FLASHBACK: Newport County’s Mickey Demetriou keeps a close eye on Nicky Maynard, one of Bury’s big signings last season
THIS could be the final week of Bury Football Club’s proud 134-year history and, if the worst happens, the pain at Gigg Lane will be shared by those fans who remember the demise of the old Newport County back in 1989.
Yesterday marked 30 years to the day since Newport AFC played their first competitive game – six months after County went out of business in February 1989.
The revived club became Newport County AFC 10 years later but it was a long and winding road, full of potholes, back to the big time.
After relegation to the Conference in May 1988 and liquidation with debts of £330,000 the following year, it was a quarter of a century before they made it back to the Football League in 2013.
That could easily be the fate of Bury, who started the season with a 12-point deduction as a result of agreeing a Company Voluntary Agreement (CVA) to reduce debts and have since seen their first five fixtures postponed by the EFL.
The authorities are demanding proof that owner Steve Dale, who paid £1 to take over the crisis club from Stewart Day last December, can settle with creditors and fund the Shakers going forwards.
The EFL has set a deadline of this Friday for the club to prove their financial viability or face expulsion, which would end their 125 year stay in the Football League.
That drastic outcome doesn’t happen often.
Rushden & Diamonds and Darlington, both opponents of the Exiles in their non-league days, have both gone bust in this decade.
But Aldershot and Maidstone United were the last clubs to resign from the League in 1992 and before that it was Accrington Stanley in 1962.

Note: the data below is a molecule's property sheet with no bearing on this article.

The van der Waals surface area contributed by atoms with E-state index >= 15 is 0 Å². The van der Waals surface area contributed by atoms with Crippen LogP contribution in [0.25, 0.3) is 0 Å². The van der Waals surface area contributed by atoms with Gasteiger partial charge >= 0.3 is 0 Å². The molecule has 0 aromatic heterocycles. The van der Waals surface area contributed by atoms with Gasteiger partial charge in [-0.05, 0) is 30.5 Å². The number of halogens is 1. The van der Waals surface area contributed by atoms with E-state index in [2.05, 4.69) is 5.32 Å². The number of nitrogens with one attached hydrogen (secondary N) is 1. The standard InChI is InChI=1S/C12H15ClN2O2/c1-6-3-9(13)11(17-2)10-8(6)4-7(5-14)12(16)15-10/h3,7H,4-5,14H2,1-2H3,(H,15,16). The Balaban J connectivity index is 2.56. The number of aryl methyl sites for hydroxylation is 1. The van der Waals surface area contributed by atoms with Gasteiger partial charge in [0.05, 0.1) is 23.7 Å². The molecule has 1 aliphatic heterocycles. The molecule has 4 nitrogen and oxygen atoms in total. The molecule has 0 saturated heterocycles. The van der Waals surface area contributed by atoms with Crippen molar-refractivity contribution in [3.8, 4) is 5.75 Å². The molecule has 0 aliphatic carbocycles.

Current County boss Michael Flynn was just eight when his hometown club went bust – part of a lost generation of fans who supported Liverpool, Manchester United, or even Cardiff City instead.
But he remembers the void left behind, as does any fan who followed the Ironsides in the 1980s.
“It’s the supporters I feel sorry for because us, as a football club, have been through this and it’s not nice,” said Flynn when asked about Bury’s plight last week.
“It’s awful, actually. And the people who suffer are the supporters.
“Bury has been going for 134 years so it’s sad to see.
“It happened here and I think there will be a few dark days ahead if they do go.
“It’s not going to be a flash in the pan and it’ll all be turned around – it will take a long time.
“There’s no guarantee that they will keep winning whatever leagues they go into and get back up the pyramid quickly.
“It’s not that easy. We know – it took us 25 years to get back to the Football League and that’s a long time.”
It took Accrington 28 years to return after they reformed in 1968 and, while they managed it in 16 years, Aldershot are now back in non-league with the reformed Maidstone United.
Anyone who has seen their club go to the wall, and plenty who haven’t, will have sympathy for fans of the Shakers.
But how much sympathy should we have for the owners of these clubs?
Bury obviously overspent to finish second and achieve automatic promotion from League Two last season – denying fourth-placed Mansfield Town a place in League One – and they somehow managed to rack up debts reported to be around £12m before the CVA.
“They [the EFL] have got to do something,” added Flynn. “How have they been allowed to get into that much debt?
“Without knowing the ins and outs, it’s a crazy situation to be in in this day and age.”
Bury are not the only team in trouble, of course.
Bolton Wanderers, who also started the League One season on -12 points, have postponed tonight’s clash with Doncaster Rovers due to ‘welfare concerns’ for the young players in their squad.
And Coventry City, who are playing their ‘home’ games in Birmingham this season, are never far away from crisis.
County would have been in deep trouble if Flynn and his team hadn’t pulled off the Great Escape in 2017.
Even now, it is only the remarkable FA Cup runs of the past two years that mean the club is in a relatively healthy financial situation.
The problems at Bury and Bolton show that, in the lower leagues, the continued existence of your football club cannot be taken for granted.